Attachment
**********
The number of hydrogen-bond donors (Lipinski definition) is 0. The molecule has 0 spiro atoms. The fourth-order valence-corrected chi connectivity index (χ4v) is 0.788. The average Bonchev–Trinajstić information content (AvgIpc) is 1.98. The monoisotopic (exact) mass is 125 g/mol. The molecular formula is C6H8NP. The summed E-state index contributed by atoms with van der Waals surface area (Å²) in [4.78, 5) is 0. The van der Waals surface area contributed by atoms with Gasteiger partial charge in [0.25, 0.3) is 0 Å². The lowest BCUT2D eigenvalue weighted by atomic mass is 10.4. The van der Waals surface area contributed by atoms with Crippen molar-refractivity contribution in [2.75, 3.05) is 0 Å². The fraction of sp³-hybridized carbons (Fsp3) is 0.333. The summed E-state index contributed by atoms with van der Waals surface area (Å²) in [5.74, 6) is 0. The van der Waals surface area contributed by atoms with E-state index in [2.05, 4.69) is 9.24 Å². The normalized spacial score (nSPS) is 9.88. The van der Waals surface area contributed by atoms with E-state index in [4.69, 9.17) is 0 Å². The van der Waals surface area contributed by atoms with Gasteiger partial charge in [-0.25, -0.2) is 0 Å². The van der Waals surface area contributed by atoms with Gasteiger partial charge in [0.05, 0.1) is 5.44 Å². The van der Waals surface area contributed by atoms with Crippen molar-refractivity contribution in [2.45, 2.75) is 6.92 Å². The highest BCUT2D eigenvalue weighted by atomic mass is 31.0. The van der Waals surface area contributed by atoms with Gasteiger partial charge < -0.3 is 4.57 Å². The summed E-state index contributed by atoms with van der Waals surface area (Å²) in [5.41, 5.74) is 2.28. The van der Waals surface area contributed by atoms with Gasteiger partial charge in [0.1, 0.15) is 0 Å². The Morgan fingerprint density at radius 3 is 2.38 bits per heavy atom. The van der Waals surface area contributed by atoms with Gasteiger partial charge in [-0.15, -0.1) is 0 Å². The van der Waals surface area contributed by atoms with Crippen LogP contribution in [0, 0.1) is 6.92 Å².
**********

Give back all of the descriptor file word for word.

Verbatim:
The number of hydrogen-bond donors (Lipinski definition) is 0. The molecule has 0 spiro atoms. The fourth-order valence-corrected chi connectivity index (χ4v) is 0.788. The average Bonchev–Trinajstić information content (AvgIpc) is 1.98. The monoisotopic (exact) mass is 125 g/mol. The molecular formula is C6H8NP. The summed E-state index contributed by atoms with van der Waals surface area (Å²) in [4.78, 5) is 0. The van der Waals surface area contributed by atoms with Gasteiger partial charge in [0.25, 0.3) is 0 Å². The lowest BCUT2D eigenvalue weighted by atomic mass is 10.4. The van der Waals surface area contributed by atoms with Crippen molar-refractivity contribution in [2.75, 3.05) is 0 Å². The fraction of sp³-hybridized carbons (Fsp3) is 0.333. The summed E-state index contributed by atoms with van der Waals surface area (Å²) in [5.74, 6) is 0. The van der Waals surface area contributed by atoms with E-state index in [2.05, 4.69) is 9.24 Å². The normalized spacial score (nSPS) is 9.88. The van der Waals surface area contributed by atoms with E-state index in [4.69, 9.17) is 0 Å². The van der Waals surface area contributed by atoms with Gasteiger partial charge in [-0.25, -0.2) is 0 Å². The van der Waals surface area contributed by atoms with Gasteiger partial charge in [0.05, 0.1) is 5.44 Å². The van der Waals surface area contributed by atoms with Crippen molar-refractivity contribution in [2.45, 2.75) is 6.92 Å². The highest BCUT2D eigenvalue weighted by atomic mass is 31.0. The van der Waals surface area contributed by atoms with Gasteiger partial charge < -0.3 is 4.57 Å². The summed E-state index contributed by atoms with van der Waals surface area (Å²) in [5.41, 5.74) is 2.28. The van der Waals surface area contributed by atoms with Gasteiger partial charge in [0.1, 0.15) is 0 Å². The Morgan fingerprint density at radius 3 is 2.38 bits per heavy atom. The van der Waals surface area contributed by atoms with Gasteiger partial charge in [-0.15, -0.1) is 0 Å². The van der Waals surface area contributed by atoms with Crippen LogP contribution in [0, 0.1) is 6.92 Å².